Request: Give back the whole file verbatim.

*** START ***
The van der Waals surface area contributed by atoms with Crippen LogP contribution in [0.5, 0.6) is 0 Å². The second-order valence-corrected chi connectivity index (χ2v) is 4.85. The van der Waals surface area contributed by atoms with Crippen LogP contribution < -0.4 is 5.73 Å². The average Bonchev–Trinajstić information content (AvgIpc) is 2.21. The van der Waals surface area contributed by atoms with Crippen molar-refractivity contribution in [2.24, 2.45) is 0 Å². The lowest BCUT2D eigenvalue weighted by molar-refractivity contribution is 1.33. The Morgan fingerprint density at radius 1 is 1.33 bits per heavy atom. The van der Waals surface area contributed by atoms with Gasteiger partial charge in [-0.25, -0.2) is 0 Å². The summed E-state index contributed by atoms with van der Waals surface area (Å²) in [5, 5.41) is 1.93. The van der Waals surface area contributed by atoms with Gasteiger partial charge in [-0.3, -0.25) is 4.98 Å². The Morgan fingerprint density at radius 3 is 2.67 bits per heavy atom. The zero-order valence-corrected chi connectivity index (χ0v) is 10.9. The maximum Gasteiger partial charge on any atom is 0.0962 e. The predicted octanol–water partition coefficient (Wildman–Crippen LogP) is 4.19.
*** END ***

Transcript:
The van der Waals surface area contributed by atoms with Crippen LogP contribution in [0.5, 0.6) is 0 Å². The second-order valence-corrected chi connectivity index (χ2v) is 4.85. The van der Waals surface area contributed by atoms with Crippen LogP contribution < -0.4 is 5.73 Å². The average Bonchev–Trinajstić information content (AvgIpc) is 2.21. The van der Waals surface area contributed by atoms with Crippen molar-refractivity contribution in [2.24, 2.45) is 0 Å². The lowest BCUT2D eigenvalue weighted by molar-refractivity contribution is 1.33. The Morgan fingerprint density at radius 1 is 1.33 bits per heavy atom. The van der Waals surface area contributed by atoms with Gasteiger partial charge in [-0.25, -0.2) is 0 Å². The summed E-state index contributed by atoms with van der Waals surface area (Å²) in [5, 5.41) is 1.93. The van der Waals surface area contributed by atoms with Gasteiger partial charge in [-0.3, -0.25) is 4.98 Å². The Morgan fingerprint density at radius 3 is 2.67 bits per heavy atom. The zero-order valence-corrected chi connectivity index (χ0v) is 10.9. The maximum Gasteiger partial charge on any atom is 0.0962 e. The predicted octanol–water partition coefficient (Wildman–Crippen LogP) is 4.19.